PhotoFlying pigs, snakes and other creatures have had their moments this past year on airplanes. Many pet owners have tried to get their loved ones on flights across the country with them to no avail. Nobody ever thought about taking a train except for maybe one very determined Congressman.

Rep. Jeff Denham, a California Republican, has a BFF named Lily. She's a French Bulldog  and he has taken her coast to coast via the airlines without a problem. But when he tried to take her on Amtrak a couple years back, he discovered that only service dogs were allowed aboard.

It so happens that Denham chairs a House subcommittee overseeing the agencies that regulate the nation's railroads. He thinks if more people were allowed to bring their dogs and cats in carriers they might be more willing to use the rail system more frequently.

He is making headway as Amtrak has agreed to try his idea on two different routes in Illinois. So far about 145 people opted in and took their pets on the train and it appears those numbers are increasing.

Denham now feels it's time for a national roll-out. He has filed a bill that would require Amtrak to come up with a pet policy for passengers traveling less than 750 miles.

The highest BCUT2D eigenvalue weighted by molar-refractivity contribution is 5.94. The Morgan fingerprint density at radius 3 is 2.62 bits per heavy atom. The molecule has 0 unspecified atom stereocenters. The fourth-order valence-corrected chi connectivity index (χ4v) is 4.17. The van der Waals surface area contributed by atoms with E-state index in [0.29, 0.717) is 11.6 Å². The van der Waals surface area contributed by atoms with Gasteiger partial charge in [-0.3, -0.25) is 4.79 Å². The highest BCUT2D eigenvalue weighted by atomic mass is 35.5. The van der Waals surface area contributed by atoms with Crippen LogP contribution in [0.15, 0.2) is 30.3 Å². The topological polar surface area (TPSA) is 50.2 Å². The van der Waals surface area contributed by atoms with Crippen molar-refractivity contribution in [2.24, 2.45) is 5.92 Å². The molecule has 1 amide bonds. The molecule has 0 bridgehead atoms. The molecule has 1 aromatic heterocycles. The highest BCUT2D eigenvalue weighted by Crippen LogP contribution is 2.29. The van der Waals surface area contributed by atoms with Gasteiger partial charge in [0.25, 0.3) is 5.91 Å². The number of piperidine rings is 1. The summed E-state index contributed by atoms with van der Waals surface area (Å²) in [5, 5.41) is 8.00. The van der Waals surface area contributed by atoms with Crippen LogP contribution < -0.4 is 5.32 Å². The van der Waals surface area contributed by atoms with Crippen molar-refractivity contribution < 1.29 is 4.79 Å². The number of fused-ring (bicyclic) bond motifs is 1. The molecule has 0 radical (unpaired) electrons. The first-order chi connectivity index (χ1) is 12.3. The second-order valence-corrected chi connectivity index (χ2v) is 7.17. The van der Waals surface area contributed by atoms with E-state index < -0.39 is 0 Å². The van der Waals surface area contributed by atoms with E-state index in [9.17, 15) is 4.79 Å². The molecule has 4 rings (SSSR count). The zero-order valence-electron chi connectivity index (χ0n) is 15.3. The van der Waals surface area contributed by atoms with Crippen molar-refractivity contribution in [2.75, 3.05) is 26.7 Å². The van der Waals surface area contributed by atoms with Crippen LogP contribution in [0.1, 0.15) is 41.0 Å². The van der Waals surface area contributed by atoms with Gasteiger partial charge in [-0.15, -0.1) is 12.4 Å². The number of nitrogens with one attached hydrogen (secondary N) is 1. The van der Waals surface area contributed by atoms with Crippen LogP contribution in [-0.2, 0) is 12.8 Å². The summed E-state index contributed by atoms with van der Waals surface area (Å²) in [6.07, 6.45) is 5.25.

Denham must be dog’s best friend because he has gotten 24 lawmakers to sign onto the legislation and it’s a combo of Democrats and Republicans.

There are some issues with the idea, including pets traveling long distance and having nowhere to relieve themselves. No one seems to have found a solution to that yet.

Currently, animals traveling in Illinois have to have an advanced reservation and there is a $25 surcharge. Your animal has to be 20 pounds or less and there's no getting out of the carrier. The pets and their owners also are relegated to a particular train car and customers have to arrive at least 30 minutes before departure so they can sign a release agreement.

Amtrak reserves the right to remove from the train any pet that smells bad or is disruptive. (If only the same rules applied to humans)


This could help the railroad industry as it might bring revenue to a business that has seen its share of problems and has relied on taxpayer support to survive.

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